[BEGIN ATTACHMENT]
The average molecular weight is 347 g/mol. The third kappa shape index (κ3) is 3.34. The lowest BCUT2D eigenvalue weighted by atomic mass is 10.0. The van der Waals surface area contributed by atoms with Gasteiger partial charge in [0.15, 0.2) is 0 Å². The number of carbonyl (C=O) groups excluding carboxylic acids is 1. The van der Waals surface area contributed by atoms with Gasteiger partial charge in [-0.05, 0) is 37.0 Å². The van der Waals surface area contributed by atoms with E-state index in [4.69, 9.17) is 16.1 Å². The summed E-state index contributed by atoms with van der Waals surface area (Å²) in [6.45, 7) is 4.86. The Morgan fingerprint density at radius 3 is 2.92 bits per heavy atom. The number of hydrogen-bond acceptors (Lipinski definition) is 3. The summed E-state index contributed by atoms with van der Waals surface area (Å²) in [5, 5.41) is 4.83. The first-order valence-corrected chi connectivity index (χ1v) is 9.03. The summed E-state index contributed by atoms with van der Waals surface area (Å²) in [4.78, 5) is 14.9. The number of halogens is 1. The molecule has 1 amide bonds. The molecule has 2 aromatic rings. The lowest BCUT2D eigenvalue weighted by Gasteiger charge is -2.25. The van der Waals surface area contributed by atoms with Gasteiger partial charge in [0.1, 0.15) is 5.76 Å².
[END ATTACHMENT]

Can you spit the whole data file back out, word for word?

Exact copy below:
The average molecular weight is 347 g/mol. The third kappa shape index (κ3) is 3.34. The lowest BCUT2D eigenvalue weighted by atomic mass is 10.0. The van der Waals surface area contributed by atoms with Gasteiger partial charge in [0.15, 0.2) is 0 Å². The number of carbonyl (C=O) groups excluding carboxylic acids is 1. The van der Waals surface area contributed by atoms with Gasteiger partial charge in [-0.05, 0) is 37.0 Å². The van der Waals surface area contributed by atoms with E-state index in [4.69, 9.17) is 16.1 Å². The summed E-state index contributed by atoms with van der Waals surface area (Å²) in [6.45, 7) is 4.86. The Morgan fingerprint density at radius 3 is 2.92 bits per heavy atom. The number of hydrogen-bond acceptors (Lipinski definition) is 3. The summed E-state index contributed by atoms with van der Waals surface area (Å²) in [5, 5.41) is 4.83. The first-order valence-corrected chi connectivity index (χ1v) is 9.03. The summed E-state index contributed by atoms with van der Waals surface area (Å²) in [4.78, 5) is 14.9. The number of halogens is 1. The molecule has 1 amide bonds. The molecule has 2 aromatic rings. The lowest BCUT2D eigenvalue weighted by Gasteiger charge is -2.25. The van der Waals surface area contributed by atoms with Gasteiger partial charge in [0.1, 0.15) is 5.76 Å².